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    I agree that it makes the exercise easier. As I pointed out, you can elevate more weight. But anytime you make an exercise easier you get less from it. Starr (I forget his first name) is a powerlifting coach for a USA team. And he advises against putting one foot ahead of the other when doing OH presses for precisely the same reason I do. If it feels good for you and you like doing them that way, by all means perform them that way. However I feel that people should have access to both sides of a question so as to make an informed decision. Granted, I know a few of my views go against the orthdoxy here on WBB. However, that what makes life and this sport we all love, interesting. If I have made any factual errors however, I welcome your pointing them out.

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    Well the way I see it, the spinal erector muscles play no part in articulation of the hips, as they have no attachments lower than the sacrum. So while one glute may be more contracted than another, it doesn't seem to me that either side of the spinal muscles would be more contracted than the other. Though I suppose it may be difficult for some to assume that position without leaning their hips in some way, perhaps due to a short psoas. Perhaps it has something to do with balance?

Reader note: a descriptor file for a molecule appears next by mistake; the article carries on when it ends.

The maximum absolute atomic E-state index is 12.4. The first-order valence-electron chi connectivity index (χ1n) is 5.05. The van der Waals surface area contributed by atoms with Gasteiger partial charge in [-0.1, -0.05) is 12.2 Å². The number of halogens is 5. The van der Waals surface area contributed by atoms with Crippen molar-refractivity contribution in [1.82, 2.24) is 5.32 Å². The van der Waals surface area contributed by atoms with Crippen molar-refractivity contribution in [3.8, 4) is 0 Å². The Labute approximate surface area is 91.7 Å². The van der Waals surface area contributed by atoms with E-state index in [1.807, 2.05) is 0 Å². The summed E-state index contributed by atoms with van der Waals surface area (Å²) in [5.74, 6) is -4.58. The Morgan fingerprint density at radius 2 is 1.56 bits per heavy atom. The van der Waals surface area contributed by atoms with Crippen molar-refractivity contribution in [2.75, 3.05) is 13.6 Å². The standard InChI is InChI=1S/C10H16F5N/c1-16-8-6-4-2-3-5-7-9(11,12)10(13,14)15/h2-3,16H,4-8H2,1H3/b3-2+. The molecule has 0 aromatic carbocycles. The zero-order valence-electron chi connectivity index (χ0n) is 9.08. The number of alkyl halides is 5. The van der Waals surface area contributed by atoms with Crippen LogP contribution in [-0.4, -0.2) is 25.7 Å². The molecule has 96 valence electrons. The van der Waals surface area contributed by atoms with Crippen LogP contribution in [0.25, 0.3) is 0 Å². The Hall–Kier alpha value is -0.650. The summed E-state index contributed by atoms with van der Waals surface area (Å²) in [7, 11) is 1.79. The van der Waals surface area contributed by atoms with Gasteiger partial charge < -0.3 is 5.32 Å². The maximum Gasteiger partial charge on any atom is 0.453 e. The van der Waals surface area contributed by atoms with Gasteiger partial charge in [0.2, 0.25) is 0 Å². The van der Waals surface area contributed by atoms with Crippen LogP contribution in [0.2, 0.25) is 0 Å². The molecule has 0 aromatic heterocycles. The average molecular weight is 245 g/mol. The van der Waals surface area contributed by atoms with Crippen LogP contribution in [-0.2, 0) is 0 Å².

Oh, I love a little debate. Especially over these sort of issues. And you're absolutely right about pointing out the other side of a question. And I'll always be the first to admit that I may be wrong. And if I am wrong, I certainly would want to know about it.

  15. #15
    Administrator chris mason's Avatar
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    Originally posted by ExtremeAnabolic
    I agree that it makes the exercise easier. As I pointed out, you can elevate more weight. But anytime you make an exercise easier you get less from it. Starr (I forget his first name) is a powerlifting coach for a USA team. And he advises against putting one foot ahead of the other when doing OH presses for precisely the same reason I do. If it feels good for you and you like doing them that way, by all means perform them that way. However I feel that people should have access to both sides of a question so as to make an informed decision. Granted, I know a few of my views go against the orthdoxy here on WBB. However, that what makes life and this sport we all love, interesting. If I have made any factual errors however, I welcome your pointing them out.